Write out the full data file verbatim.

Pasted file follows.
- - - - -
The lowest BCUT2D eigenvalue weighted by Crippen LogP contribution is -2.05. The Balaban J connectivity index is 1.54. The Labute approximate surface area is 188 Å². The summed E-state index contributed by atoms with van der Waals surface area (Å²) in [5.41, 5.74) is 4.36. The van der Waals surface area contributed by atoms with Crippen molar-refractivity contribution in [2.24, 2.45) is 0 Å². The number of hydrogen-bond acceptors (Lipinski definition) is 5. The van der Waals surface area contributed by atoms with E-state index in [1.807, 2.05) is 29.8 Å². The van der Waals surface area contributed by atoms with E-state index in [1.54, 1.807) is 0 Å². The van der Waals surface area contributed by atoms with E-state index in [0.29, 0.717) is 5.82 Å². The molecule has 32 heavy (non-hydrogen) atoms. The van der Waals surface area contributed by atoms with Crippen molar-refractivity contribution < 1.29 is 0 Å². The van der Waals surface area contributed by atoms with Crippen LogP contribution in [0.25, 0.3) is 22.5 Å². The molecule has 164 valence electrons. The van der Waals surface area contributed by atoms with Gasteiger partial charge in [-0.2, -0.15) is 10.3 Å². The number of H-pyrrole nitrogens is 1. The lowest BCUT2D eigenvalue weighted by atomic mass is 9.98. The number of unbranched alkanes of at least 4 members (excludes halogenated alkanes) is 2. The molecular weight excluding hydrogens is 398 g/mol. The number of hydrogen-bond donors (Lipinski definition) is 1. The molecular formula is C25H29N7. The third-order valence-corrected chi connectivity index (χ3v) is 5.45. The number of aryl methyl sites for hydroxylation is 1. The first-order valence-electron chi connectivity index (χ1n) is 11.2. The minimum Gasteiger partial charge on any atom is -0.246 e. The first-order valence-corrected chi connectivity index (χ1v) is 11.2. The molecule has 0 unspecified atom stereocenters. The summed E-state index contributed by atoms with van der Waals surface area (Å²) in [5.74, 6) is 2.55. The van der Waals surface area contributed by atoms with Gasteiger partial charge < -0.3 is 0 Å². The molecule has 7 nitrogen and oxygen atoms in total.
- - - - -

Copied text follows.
The lowest BCUT2D eigenvalue weighted by Crippen LogP contribution is -2.05. The Balaban J connectivity index is 1.54. The Labute approximate surface area is 188 Å². The summed E-state index contributed by atoms with van der Waals surface area (Å²) in [5.41, 5.74) is 4.36. The van der Waals surface area contributed by atoms with Crippen molar-refractivity contribution in [2.24, 2.45) is 0 Å². The number of hydrogen-bond acceptors (Lipinski definition) is 5. The van der Waals surface area contributed by atoms with E-state index in [1.807, 2.05) is 29.8 Å². The van der Waals surface area contributed by atoms with E-state index in [1.54, 1.807) is 0 Å². The van der Waals surface area contributed by atoms with E-state index in [0.29, 0.717) is 5.82 Å². The molecule has 32 heavy (non-hydrogen) atoms. The van der Waals surface area contributed by atoms with Crippen molar-refractivity contribution < 1.29 is 0 Å². The van der Waals surface area contributed by atoms with Crippen LogP contribution in [0.25, 0.3) is 22.5 Å². The molecule has 164 valence electrons. The van der Waals surface area contributed by atoms with Gasteiger partial charge in [-0.2, -0.15) is 10.3 Å². The number of H-pyrrole nitrogens is 1. The lowest BCUT2D eigenvalue weighted by atomic mass is 9.98. The number of unbranched alkanes of at least 4 members (excludes halogenated alkanes) is 2. The molecular weight excluding hydrogens is 398 g/mol. The number of hydrogen-bond donors (Lipinski definition) is 1. The molecular formula is C25H29N7. The third-order valence-corrected chi connectivity index (χ3v) is 5.45. The number of aryl methyl sites for hydroxylation is 1. The first-order valence-electron chi connectivity index (χ1n) is 11.2. The minimum Gasteiger partial charge on any atom is -0.246 e. The first-order valence-corrected chi connectivity index (χ1v) is 11.2. The molecule has 0 unspecified atom stereocenters. The summed E-state index contributed by atoms with van der Waals surface area (Å²) in [5.74, 6) is 2.55. The van der Waals surface area contributed by atoms with Gasteiger partial charge < -0.3 is 0 Å². The molecule has 7 nitrogen and oxygen atoms in total.